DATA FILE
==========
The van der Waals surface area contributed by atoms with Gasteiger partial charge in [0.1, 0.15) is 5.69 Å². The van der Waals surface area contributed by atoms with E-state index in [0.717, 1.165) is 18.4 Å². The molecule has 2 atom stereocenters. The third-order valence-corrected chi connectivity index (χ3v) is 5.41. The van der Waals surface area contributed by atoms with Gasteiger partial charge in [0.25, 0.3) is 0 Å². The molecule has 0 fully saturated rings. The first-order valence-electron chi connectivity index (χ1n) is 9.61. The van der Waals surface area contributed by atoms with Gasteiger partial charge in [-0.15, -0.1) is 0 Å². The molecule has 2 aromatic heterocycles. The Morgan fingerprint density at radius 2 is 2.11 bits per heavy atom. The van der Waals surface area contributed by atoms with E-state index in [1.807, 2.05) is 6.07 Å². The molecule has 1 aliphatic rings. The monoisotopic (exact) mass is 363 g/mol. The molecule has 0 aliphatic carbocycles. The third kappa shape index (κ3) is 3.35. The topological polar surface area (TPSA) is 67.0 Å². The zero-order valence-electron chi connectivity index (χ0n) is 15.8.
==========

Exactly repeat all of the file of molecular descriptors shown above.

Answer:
The van der Waals surface area contributed by atoms with Gasteiger partial charge in [0.1, 0.15) is 5.69 Å². The van der Waals surface area contributed by atoms with E-state index in [0.717, 1.165) is 18.4 Å². The molecule has 2 atom stereocenters. The third-order valence-corrected chi connectivity index (χ3v) is 5.41. The van der Waals surface area contributed by atoms with Gasteiger partial charge in [0.25, 0.3) is 0 Å². The molecule has 0 fully saturated rings. The first-order valence-electron chi connectivity index (χ1n) is 9.61. The van der Waals surface area contributed by atoms with Gasteiger partial charge in [-0.15, -0.1) is 0 Å². The molecule has 2 aromatic heterocycles. The Morgan fingerprint density at radius 2 is 2.11 bits per heavy atom. The van der Waals surface area contributed by atoms with E-state index in [1.807, 2.05) is 6.07 Å². The molecule has 1 aliphatic rings. The monoisotopic (exact) mass is 363 g/mol. The molecule has 0 aliphatic carbocycles. The third kappa shape index (κ3) is 3.35. The topological polar surface area (TPSA) is 67.0 Å². The zero-order valence-electron chi connectivity index (χ0n) is 15.8.